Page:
-- Kareem Moore, DB, Nicholls State

The Redskins selected Nicholls State defensive back Kareem Moore with their next sixth-round pick, at No. 180 overall.

Moore, 5-11 and 213 pounds, played two years at Nicholls State, located in Louisiana. In 21 games, he started 17 contests and recorded 141 tackles, five interceptions and two forced fumbles.

Moore also was a kick returner last year, averaging 20.4 yards per kickoff return and 9.1 yards per punt return.

Last year, Moore was an Associated Press All-American second-team selection and All-Southland first-team selection.

The Redskins have just three safeties on their roster, so the team was expected to draft a defensive back at some point in the draft.

-- Colt Brennan, QB, Hawaii

The Redskins went into the NFL draft expecting to take a quarterback in the later rounds. Team officials followed through--but were able to draft a quarterback some had projected to go in early rounds.

The Redskins drafted Hawaii quarterback Colt Brennan with their final sixth-round pick, at No. 186 overall.

Brennan was regarded as among the top quarterbacks in the draft and had a record-setting season last year, but he fell due to a poor performance in the Sugar Bowl and injury concerns.

Brennan is the owner of 21 NCAA records. Last year, he set a record with his 34th consecutive game of throwing for at least 200 yards. His 20 games with at least 400 yards in total offense also set an all-time mark.

His average of 387.8 yards per game in total offense and a pass completion percentage of .712 are just some of the other notable national marks he set at Hawaii.

Brennan ran the classic run-and-shoot offense, a pass-happy scheme devised by former Hawaii head coach June Jones.

Brennan was a third-team All-American choice last year. He completed 359-of-510 passes--a 70.4 completion percentage--for 4,343 yards, 38 touchdowns and 17 interceptions.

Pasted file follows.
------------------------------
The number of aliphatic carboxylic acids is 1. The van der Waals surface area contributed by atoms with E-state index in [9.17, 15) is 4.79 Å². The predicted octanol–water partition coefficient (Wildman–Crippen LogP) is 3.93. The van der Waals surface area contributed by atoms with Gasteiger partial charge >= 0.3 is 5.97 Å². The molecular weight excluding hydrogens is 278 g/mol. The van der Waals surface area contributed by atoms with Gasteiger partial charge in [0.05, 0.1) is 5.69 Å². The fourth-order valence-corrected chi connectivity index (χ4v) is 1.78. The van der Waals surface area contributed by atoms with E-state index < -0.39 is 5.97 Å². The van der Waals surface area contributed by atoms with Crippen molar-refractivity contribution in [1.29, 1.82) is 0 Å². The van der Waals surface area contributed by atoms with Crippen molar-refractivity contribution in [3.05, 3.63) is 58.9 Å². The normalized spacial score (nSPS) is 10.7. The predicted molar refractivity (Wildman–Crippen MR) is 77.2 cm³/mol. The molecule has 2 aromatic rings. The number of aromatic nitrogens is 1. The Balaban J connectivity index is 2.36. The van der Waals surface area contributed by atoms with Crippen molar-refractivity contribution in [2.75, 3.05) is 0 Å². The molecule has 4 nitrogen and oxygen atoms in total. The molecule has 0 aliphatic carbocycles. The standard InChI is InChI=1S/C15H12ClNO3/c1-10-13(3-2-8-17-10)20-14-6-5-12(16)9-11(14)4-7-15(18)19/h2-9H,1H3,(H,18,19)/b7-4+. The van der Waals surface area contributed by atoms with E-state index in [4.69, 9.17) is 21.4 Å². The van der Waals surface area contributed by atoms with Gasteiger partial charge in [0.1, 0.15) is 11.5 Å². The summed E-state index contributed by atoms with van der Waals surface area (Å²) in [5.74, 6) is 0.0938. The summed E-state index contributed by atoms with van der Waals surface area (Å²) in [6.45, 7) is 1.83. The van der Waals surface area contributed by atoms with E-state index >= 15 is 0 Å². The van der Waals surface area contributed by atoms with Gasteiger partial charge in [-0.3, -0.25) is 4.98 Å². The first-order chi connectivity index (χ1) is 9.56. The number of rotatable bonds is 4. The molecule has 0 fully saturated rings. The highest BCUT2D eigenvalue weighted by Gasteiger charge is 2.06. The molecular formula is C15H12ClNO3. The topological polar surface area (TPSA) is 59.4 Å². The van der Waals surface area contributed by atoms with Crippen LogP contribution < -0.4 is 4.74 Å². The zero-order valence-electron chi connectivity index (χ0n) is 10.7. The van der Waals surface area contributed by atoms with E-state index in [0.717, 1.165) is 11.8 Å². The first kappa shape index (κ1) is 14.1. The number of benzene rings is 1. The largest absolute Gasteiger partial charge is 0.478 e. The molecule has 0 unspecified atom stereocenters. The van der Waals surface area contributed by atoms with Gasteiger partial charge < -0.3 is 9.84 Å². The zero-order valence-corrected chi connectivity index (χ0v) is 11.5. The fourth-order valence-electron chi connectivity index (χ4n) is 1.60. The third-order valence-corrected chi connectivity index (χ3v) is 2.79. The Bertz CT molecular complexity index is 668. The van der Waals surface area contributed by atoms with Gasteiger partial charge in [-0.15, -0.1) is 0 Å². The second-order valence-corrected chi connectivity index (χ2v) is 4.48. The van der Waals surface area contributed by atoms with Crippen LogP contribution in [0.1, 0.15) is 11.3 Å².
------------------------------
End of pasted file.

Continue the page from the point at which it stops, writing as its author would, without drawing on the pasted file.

His junior season was even better. Brennan completed 406-of-559 passes--a career-high 72.6 completion percentage--for 5,549 yards, 58 touchdowns and 12 interceptions.

Brennan, who grew up in Irvine, Calif., expects to make a quick transition to the West Coast offense run by Jim Zorn.

"It's what I grew up in our here in southern California," he said. "I have some background in it. I really can't wait to get back in it. I know I can run it. I'm just grateful for the opportunity."

Brennan decided to undergo hip surgery this offseason, so he might not be available to work with the team in mini-camp and OTAs.

Asked about his health, Brennan said: "I'm doing great. The doctor said that I'm on the path to full recovery. The surgery was a complete success. I'm about six weeks to being 100 percent.

"Basically, I can't wait to get out there and let their doctors and staff get me through the rehab process."

He expects to be fully healthy ready for training camp.

Brennan was ecstatic when he learned he was drafted.

"To be honest, as the day was progressing I was really thinking, 'Maybe I'm a free agent guy, maybe I'm a seventh-round pick,'" he said. "When I got the phone call, I couldn't have been more excited. I'm just so excited to be a Washington Redskin."

-- Rob Jackson, DE, Kansas State

The Redskins addressed defensive line in the draft with the selection of Kansas State's Rob Jackson in the seventh round. He was the 242nd overall pick.

Jackson, 6-4 and 259 pounds, is a high-motor defensive end who has good size and speed as a pass rusher.

Jackson played two years at Kansas State, starting 23-of-25 games. He recorded 61 tackles, 31 tackles for a loss, 6.5 sacks and one forced fumble.

Jackson is related to basketball Hall of Famer Calvin Murphy.

-- Chris Horton, DB, UCLA

The Redskins selected defensive back Chris Horton with their final pick of the draft. The team grabbed Horton in the seventh round--the 249th overall pick in the draft.

Horton, 6-1 and 210 pounds, started every game the last two seasons for the Bruins. He finished his career with 238 tackles and 13 sacks.

Horton is regarded as a solid run defender but needs improvement in coverage. He could make an impact on special teams in his rookie season.

At UCLA, Horton was coached by defensive coordinator DeWayne Walker, who coached with the Redskins from 2004-05.